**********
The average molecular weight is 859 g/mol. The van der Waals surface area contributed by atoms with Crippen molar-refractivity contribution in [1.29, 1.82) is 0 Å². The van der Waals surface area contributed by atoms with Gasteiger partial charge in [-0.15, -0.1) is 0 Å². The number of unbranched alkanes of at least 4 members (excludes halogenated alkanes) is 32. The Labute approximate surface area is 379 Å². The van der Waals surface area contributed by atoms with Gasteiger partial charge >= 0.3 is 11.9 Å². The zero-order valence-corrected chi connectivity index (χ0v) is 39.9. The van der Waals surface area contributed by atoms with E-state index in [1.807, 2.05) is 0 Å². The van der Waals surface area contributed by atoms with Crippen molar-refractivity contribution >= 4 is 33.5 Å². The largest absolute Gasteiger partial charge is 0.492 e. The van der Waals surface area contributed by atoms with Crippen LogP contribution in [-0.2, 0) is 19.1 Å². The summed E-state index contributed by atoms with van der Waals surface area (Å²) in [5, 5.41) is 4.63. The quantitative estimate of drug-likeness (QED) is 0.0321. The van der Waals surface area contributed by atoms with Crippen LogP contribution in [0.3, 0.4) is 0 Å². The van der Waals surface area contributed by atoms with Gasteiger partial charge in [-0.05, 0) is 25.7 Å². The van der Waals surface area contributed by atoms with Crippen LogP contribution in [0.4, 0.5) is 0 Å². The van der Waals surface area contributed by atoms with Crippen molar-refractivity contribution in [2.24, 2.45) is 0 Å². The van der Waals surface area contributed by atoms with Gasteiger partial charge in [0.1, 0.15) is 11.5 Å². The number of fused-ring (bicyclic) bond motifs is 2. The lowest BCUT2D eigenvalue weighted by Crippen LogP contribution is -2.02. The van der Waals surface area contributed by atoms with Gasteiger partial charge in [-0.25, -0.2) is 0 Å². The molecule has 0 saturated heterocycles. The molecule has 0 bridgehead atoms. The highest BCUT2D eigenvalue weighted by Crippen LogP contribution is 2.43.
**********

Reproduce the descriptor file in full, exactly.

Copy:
The average molecular weight is 859 g/mol. The van der Waals surface area contributed by atoms with Crippen molar-refractivity contribution in [1.29, 1.82) is 0 Å². The van der Waals surface area contributed by atoms with Gasteiger partial charge in [-0.15, -0.1) is 0 Å². The number of unbranched alkanes of at least 4 members (excludes halogenated alkanes) is 32. The Labute approximate surface area is 379 Å². The van der Waals surface area contributed by atoms with Gasteiger partial charge >= 0.3 is 11.9 Å². The zero-order valence-corrected chi connectivity index (χ0v) is 39.9. The van der Waals surface area contributed by atoms with E-state index in [1.807, 2.05) is 0 Å². The van der Waals surface area contributed by atoms with Crippen molar-refractivity contribution >= 4 is 33.5 Å². The largest absolute Gasteiger partial charge is 0.492 e. The van der Waals surface area contributed by atoms with Crippen LogP contribution in [-0.2, 0) is 19.1 Å². The summed E-state index contributed by atoms with van der Waals surface area (Å²) in [5, 5.41) is 4.63. The quantitative estimate of drug-likeness (QED) is 0.0321. The van der Waals surface area contributed by atoms with Crippen LogP contribution in [0.3, 0.4) is 0 Å². The van der Waals surface area contributed by atoms with Gasteiger partial charge in [-0.05, 0) is 25.7 Å². The van der Waals surface area contributed by atoms with Crippen LogP contribution in [0.4, 0.5) is 0 Å². The van der Waals surface area contributed by atoms with Crippen molar-refractivity contribution in [2.24, 2.45) is 0 Å². The van der Waals surface area contributed by atoms with Gasteiger partial charge in [0.1, 0.15) is 11.5 Å². The number of fused-ring (bicyclic) bond motifs is 2. The lowest BCUT2D eigenvalue weighted by Crippen LogP contribution is -2.02. The van der Waals surface area contributed by atoms with Gasteiger partial charge in [-0.25, -0.2) is 0 Å². The molecule has 0 saturated heterocycles. The molecule has 0 bridgehead atoms. The highest BCUT2D eigenvalue weighted by Crippen LogP contribution is 2.43.